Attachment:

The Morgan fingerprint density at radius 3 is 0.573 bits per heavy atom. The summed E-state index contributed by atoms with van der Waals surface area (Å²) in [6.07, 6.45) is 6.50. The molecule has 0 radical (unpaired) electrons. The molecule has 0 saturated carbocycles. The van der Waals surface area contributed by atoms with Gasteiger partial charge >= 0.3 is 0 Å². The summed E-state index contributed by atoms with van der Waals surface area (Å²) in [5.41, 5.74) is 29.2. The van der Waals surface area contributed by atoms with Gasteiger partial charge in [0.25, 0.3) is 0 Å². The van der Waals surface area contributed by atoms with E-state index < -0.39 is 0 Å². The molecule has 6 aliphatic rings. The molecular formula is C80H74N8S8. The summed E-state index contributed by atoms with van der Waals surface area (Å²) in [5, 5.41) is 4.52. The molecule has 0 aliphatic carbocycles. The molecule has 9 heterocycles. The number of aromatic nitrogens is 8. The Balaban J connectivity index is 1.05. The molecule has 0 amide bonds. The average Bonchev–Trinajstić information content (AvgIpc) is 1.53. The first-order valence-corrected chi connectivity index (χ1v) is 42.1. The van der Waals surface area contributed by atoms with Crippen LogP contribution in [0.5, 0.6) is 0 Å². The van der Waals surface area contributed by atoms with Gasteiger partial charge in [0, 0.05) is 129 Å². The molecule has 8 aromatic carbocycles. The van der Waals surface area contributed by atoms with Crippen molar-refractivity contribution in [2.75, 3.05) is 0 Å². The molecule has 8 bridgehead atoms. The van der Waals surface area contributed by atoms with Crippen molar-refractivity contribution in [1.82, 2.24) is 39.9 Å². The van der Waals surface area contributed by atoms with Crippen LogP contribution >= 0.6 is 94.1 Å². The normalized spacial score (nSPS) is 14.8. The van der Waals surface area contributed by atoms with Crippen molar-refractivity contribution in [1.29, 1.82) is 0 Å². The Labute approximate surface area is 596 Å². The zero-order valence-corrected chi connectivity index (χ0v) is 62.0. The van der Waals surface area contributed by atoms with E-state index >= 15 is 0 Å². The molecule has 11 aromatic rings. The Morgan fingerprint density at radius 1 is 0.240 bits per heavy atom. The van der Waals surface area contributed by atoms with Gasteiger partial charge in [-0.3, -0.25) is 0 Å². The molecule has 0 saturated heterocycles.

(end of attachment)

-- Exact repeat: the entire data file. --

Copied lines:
The Morgan fingerprint density at radius 3 is 0.573 bits per heavy atom. The summed E-state index contributed by atoms with van der Waals surface area (Å²) in [6.07, 6.45) is 6.50. The molecule has 0 radical (unpaired) electrons. The molecule has 0 saturated carbocycles. The van der Waals surface area contributed by atoms with Gasteiger partial charge >= 0.3 is 0 Å². The summed E-state index contributed by atoms with van der Waals surface area (Å²) in [5.41, 5.74) is 29.2. The van der Waals surface area contributed by atoms with Gasteiger partial charge in [0.25, 0.3) is 0 Å². The van der Waals surface area contributed by atoms with E-state index < -0.39 is 0 Å². The molecule has 6 aliphatic rings. The molecular formula is C80H74N8S8. The summed E-state index contributed by atoms with van der Waals surface area (Å²) in [5, 5.41) is 4.52. The molecule has 0 aliphatic carbocycles. The molecule has 9 heterocycles. The number of aromatic nitrogens is 8. The Balaban J connectivity index is 1.05. The molecule has 0 amide bonds. The average Bonchev–Trinajstić information content (AvgIpc) is 1.53. The first-order valence-corrected chi connectivity index (χ1v) is 42.1. The van der Waals surface area contributed by atoms with Crippen LogP contribution in [0.5, 0.6) is 0 Å². The van der Waals surface area contributed by atoms with Gasteiger partial charge in [0, 0.05) is 129 Å². The molecule has 8 aromatic carbocycles. The van der Waals surface area contributed by atoms with Crippen molar-refractivity contribution in [2.75, 3.05) is 0 Å². The molecule has 8 bridgehead atoms. The van der Waals surface area contributed by atoms with Crippen molar-refractivity contribution in [1.82, 2.24) is 39.9 Å². The van der Waals surface area contributed by atoms with Crippen LogP contribution >= 0.6 is 94.1 Å². The normalized spacial score (nSPS) is 14.8. The van der Waals surface area contributed by atoms with Crippen molar-refractivity contribution in [1.29, 1.82) is 0 Å². The Labute approximate surface area is 596 Å². The zero-order valence-corrected chi connectivity index (χ0v) is 62.0. The van der Waals surface area contributed by atoms with E-state index >= 15 is 0 Å². The molecule has 11 aromatic rings. The Morgan fingerprint density at radius 1 is 0.240 bits per heavy atom. The van der Waals surface area contributed by atoms with Gasteiger partial charge in [-0.3, -0.25) is 0 Å². The molecule has 0 saturated heterocycles.